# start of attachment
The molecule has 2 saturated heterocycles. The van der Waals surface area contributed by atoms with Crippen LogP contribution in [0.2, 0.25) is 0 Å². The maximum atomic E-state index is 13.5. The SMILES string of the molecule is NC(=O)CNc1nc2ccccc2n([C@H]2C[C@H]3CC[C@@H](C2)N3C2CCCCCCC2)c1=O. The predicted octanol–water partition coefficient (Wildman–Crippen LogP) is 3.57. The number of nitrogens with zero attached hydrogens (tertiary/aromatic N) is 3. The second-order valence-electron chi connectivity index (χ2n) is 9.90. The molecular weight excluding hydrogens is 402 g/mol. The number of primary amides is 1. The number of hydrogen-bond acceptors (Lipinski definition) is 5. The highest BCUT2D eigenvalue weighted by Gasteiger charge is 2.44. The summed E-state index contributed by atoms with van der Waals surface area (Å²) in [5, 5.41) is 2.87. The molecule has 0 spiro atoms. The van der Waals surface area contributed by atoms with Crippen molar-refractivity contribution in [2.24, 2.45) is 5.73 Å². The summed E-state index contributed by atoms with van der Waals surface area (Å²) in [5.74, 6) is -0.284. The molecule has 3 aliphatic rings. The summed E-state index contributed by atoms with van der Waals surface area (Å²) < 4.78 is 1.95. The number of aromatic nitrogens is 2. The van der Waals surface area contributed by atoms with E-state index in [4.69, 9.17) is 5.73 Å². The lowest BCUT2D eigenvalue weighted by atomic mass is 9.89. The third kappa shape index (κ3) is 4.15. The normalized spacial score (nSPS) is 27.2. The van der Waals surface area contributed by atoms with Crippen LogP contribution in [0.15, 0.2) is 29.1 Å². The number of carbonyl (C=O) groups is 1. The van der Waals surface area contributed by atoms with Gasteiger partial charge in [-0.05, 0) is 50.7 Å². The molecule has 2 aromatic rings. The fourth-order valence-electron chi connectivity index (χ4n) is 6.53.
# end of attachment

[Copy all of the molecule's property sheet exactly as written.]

The molecule has 2 saturated heterocycles. The van der Waals surface area contributed by atoms with Crippen LogP contribution in [0.2, 0.25) is 0 Å². The maximum atomic E-state index is 13.5. The SMILES string of the molecule is NC(=O)CNc1nc2ccccc2n([C@H]2C[C@H]3CC[C@@H](C2)N3C2CCCCCCC2)c1=O. The predicted octanol–water partition coefficient (Wildman–Crippen LogP) is 3.57. The number of nitrogens with zero attached hydrogens (tertiary/aromatic N) is 3. The second-order valence-electron chi connectivity index (χ2n) is 9.90. The molecular weight excluding hydrogens is 402 g/mol. The number of primary amides is 1. The number of hydrogen-bond acceptors (Lipinski definition) is 5. The highest BCUT2D eigenvalue weighted by Gasteiger charge is 2.44. The summed E-state index contributed by atoms with van der Waals surface area (Å²) in [5, 5.41) is 2.87. The molecule has 0 spiro atoms. The van der Waals surface area contributed by atoms with Crippen molar-refractivity contribution in [2.24, 2.45) is 5.73 Å². The summed E-state index contributed by atoms with van der Waals surface area (Å²) in [5.74, 6) is -0.284. The molecule has 3 aliphatic rings. The summed E-state index contributed by atoms with van der Waals surface area (Å²) < 4.78 is 1.95. The number of aromatic nitrogens is 2. The van der Waals surface area contributed by atoms with E-state index in [4.69, 9.17) is 5.73 Å². The lowest BCUT2D eigenvalue weighted by atomic mass is 9.89. The third kappa shape index (κ3) is 4.15. The normalized spacial score (nSPS) is 27.2. The van der Waals surface area contributed by atoms with Crippen LogP contribution in [0.15, 0.2) is 29.1 Å². The number of carbonyl (C=O) groups is 1. The van der Waals surface area contributed by atoms with Gasteiger partial charge in [-0.05, 0) is 50.7 Å². The molecule has 2 aromatic rings. The fourth-order valence-electron chi connectivity index (χ4n) is 6.53.